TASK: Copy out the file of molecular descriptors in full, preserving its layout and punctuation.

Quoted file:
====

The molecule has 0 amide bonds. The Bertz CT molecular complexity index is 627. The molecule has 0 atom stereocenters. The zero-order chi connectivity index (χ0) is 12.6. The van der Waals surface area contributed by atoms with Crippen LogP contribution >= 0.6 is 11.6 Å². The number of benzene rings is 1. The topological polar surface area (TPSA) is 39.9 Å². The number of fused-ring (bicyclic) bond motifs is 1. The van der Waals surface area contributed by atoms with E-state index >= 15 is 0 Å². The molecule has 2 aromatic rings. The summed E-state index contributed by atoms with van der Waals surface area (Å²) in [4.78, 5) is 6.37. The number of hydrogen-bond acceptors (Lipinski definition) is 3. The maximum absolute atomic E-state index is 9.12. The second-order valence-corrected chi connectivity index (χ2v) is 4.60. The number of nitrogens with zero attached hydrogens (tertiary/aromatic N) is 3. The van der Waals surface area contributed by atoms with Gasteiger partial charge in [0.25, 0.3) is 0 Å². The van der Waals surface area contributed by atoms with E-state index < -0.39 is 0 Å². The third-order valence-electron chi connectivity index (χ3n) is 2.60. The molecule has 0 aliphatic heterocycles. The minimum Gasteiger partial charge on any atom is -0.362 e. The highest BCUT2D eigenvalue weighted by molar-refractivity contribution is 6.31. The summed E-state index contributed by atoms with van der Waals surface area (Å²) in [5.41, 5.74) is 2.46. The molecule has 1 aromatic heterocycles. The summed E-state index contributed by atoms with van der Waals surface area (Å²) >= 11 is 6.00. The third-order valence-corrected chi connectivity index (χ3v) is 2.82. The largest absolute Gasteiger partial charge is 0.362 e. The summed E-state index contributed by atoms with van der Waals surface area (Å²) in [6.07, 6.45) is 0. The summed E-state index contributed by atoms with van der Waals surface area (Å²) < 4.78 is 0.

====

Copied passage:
The molecule has 0 amide bonds. The Bertz CT molecular complexity index is 627. The molecule has 0 atom stereocenters. The zero-order chi connectivity index (χ0) is 12.6. The van der Waals surface area contributed by atoms with Crippen LogP contribution >= 0.6 is 11.6 Å². The number of benzene rings is 1. The topological polar surface area (TPSA) is 39.9 Å². The number of fused-ring (bicyclic) bond motifs is 1. The van der Waals surface area contributed by atoms with E-state index >= 15 is 0 Å². The molecule has 2 aromatic rings. The summed E-state index contributed by atoms with van der Waals surface area (Å²) in [4.78, 5) is 6.37. The number of hydrogen-bond acceptors (Lipinski definition) is 3. The maximum absolute atomic E-state index is 9.12. The second-order valence-corrected chi connectivity index (χ2v) is 4.60. The number of nitrogens with zero attached hydrogens (tertiary/aromatic N) is 3. The van der Waals surface area contributed by atoms with Gasteiger partial charge in [0.25, 0.3) is 0 Å². The van der Waals surface area contributed by atoms with E-state index < -0.39 is 0 Å². The third-order valence-electron chi connectivity index (χ3n) is 2.60. The molecule has 0 aliphatic heterocycles. The minimum Gasteiger partial charge on any atom is -0.362 e. The highest BCUT2D eigenvalue weighted by molar-refractivity contribution is 6.31. The summed E-state index contributed by atoms with van der Waals surface area (Å²) in [5.41, 5.74) is 2.46. The molecule has 1 aromatic heterocycles. The summed E-state index contributed by atoms with van der Waals surface area (Å²) >= 11 is 6.00. The third-order valence-corrected chi connectivity index (χ3v) is 2.82. The largest absolute Gasteiger partial charge is 0.362 e. The summed E-state index contributed by atoms with van der Waals surface area (Å²) in [6.07, 6.45) is 0. The summed E-state index contributed by atoms with van der Waals surface area (Å²) < 4.78 is 0.